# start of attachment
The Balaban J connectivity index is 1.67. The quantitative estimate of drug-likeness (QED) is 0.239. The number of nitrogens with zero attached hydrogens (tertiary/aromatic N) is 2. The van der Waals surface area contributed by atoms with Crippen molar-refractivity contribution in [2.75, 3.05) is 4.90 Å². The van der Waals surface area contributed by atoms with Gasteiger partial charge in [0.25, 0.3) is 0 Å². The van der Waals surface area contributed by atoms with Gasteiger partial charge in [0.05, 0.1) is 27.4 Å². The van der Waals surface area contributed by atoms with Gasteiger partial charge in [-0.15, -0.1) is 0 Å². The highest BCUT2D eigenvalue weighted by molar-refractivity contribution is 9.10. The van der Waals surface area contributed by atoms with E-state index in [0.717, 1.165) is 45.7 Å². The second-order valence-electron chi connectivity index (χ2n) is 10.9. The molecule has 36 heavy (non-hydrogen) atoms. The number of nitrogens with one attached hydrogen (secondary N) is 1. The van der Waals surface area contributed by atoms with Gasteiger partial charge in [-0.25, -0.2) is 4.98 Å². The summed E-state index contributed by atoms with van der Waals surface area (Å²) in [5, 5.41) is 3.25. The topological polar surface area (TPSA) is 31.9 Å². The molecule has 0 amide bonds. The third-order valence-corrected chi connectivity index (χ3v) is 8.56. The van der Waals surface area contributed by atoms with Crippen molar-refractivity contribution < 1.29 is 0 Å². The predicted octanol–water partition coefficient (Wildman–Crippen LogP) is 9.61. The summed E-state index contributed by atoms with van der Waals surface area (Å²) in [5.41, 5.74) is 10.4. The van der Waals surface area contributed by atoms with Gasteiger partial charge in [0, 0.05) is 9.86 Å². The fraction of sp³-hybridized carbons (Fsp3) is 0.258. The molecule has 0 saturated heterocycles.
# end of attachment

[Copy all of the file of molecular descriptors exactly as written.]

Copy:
The Balaban J connectivity index is 1.67. The quantitative estimate of drug-likeness (QED) is 0.239. The number of nitrogens with zero attached hydrogens (tertiary/aromatic N) is 2. The van der Waals surface area contributed by atoms with Crippen molar-refractivity contribution in [2.75, 3.05) is 4.90 Å². The van der Waals surface area contributed by atoms with Gasteiger partial charge in [0.25, 0.3) is 0 Å². The van der Waals surface area contributed by atoms with Gasteiger partial charge in [0.05, 0.1) is 27.4 Å². The van der Waals surface area contributed by atoms with Gasteiger partial charge in [-0.15, -0.1) is 0 Å². The highest BCUT2D eigenvalue weighted by molar-refractivity contribution is 9.10. The van der Waals surface area contributed by atoms with E-state index in [0.717, 1.165) is 45.7 Å². The second-order valence-electron chi connectivity index (χ2n) is 10.9. The molecule has 36 heavy (non-hydrogen) atoms. The number of nitrogens with one attached hydrogen (secondary N) is 1. The van der Waals surface area contributed by atoms with Gasteiger partial charge in [-0.25, -0.2) is 4.98 Å². The summed E-state index contributed by atoms with van der Waals surface area (Å²) in [5, 5.41) is 3.25. The topological polar surface area (TPSA) is 31.9 Å². The molecule has 0 amide bonds. The third-order valence-corrected chi connectivity index (χ3v) is 8.56. The van der Waals surface area contributed by atoms with Crippen molar-refractivity contribution < 1.29 is 0 Å². The predicted octanol–water partition coefficient (Wildman–Crippen LogP) is 9.61. The summed E-state index contributed by atoms with van der Waals surface area (Å²) in [5.41, 5.74) is 10.4. The van der Waals surface area contributed by atoms with Gasteiger partial charge in [0, 0.05) is 9.86 Å². The fraction of sp³-hybridized carbons (Fsp3) is 0.258. The molecule has 0 saturated heterocycles.